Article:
What We Did To Weinstein

Director: Tim Supple

Writer: Ryan Craig

Producer: Josephine Burton (Yad Arts)

Theatre: Menier Chocolate Factory

Year: 2005


  • Yaniv Fridel - composition/mix/production

A dark play about brutality and identity around the Israeli-Palestinian conflict.

It ran in the Menier Chocolate Factory for 5 weeks, won writer Ryan Craig an Evening Standard Theatre Award for best script, and was a fantastic introduction to writing for theatre.

Josh and Sara grew up in north London. We see their relationship begin and end in the mid-1990s, and also – in fluidly intercut scenes – their positions in 2002: Josh has emigrated and joined the Israeli Defence Force, Sara is a news journalist best known for her criticism of Israeli policy. Their respective fathers – Josh’s a famous writer, Sara’s his agent – speak of their own youth fighting fascists in London’s East End. Josh’s father’s nurse is a Briton of Pakistani heritage, thoroughly westernised; her brother is increasingly embracing Islamic fundamentalism; Sara has a one-night stand with a waiter who turns out to be a foaming racist. Every plot strand has its quota of questioning reasonableness counterpoised against forceful intolerance.

Blurb from cover, published by Oberon Books.

Sickened by the everyday arguments and compromises he saw around him in his native London, the idealistic Josh has moved to Israel and joined the army. There, however, he finds himself in a situation with a Palestinian terror suspect which seems to challenge his most strongly held beliefs.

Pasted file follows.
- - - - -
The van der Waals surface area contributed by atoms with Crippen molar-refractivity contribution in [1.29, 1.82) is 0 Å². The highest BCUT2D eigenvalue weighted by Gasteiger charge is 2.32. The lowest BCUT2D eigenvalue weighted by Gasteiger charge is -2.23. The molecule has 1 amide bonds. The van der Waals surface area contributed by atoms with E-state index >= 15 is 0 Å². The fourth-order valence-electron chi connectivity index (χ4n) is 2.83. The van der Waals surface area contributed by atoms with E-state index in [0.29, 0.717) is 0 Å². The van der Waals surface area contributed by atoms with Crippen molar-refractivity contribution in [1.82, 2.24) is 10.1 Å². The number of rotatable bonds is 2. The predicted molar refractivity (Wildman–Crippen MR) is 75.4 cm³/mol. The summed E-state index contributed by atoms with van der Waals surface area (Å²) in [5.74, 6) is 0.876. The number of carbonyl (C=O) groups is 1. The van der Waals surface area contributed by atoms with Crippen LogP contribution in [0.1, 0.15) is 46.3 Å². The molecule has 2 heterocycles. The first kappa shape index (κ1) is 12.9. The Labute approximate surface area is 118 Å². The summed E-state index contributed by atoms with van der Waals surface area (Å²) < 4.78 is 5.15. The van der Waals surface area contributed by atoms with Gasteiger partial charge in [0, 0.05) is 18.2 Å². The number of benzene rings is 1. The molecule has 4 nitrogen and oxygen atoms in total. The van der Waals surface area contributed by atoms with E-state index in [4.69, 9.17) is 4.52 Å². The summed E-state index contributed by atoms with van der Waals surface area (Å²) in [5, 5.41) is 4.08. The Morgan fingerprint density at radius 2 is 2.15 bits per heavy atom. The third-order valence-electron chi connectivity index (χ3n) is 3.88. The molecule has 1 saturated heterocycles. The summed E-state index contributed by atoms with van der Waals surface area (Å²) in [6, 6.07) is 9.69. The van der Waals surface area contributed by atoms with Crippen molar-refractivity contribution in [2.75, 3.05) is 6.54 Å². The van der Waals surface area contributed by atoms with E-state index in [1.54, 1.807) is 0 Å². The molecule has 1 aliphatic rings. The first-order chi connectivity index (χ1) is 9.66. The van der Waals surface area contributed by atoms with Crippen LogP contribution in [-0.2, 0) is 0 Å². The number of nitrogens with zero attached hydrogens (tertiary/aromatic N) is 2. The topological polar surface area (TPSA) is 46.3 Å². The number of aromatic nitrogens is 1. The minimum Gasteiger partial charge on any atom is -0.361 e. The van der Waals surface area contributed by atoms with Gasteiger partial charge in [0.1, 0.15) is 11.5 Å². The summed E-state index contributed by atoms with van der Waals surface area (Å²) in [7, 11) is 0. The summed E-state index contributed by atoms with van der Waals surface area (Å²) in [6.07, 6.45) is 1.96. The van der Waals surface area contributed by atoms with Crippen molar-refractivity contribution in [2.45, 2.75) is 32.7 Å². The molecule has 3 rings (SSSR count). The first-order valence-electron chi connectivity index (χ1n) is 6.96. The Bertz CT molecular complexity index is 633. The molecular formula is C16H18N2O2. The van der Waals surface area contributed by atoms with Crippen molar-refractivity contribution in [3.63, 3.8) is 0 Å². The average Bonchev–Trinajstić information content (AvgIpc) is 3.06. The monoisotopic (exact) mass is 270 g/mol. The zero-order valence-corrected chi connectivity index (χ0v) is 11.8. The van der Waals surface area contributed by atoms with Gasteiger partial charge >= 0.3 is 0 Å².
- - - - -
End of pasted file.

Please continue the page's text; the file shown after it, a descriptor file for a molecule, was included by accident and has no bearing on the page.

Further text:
Deftly cutting between different locations and time periods, Ryan Craig’s play lets us see unexpected connections between disparate events, as well as bringing together people with apparently nothing in common. A wryly humerous, sometimes hilarious, look at a serious issue, What We Did To Weinstein moves between London life and the world of the intifada, creating a portrait of a society where idealism too easily becomes extremism and pragmatism hypocrisy.


"Lemez Lovas and Yaniv Fridel’s low-level soundscapes are excellently disquieting.”


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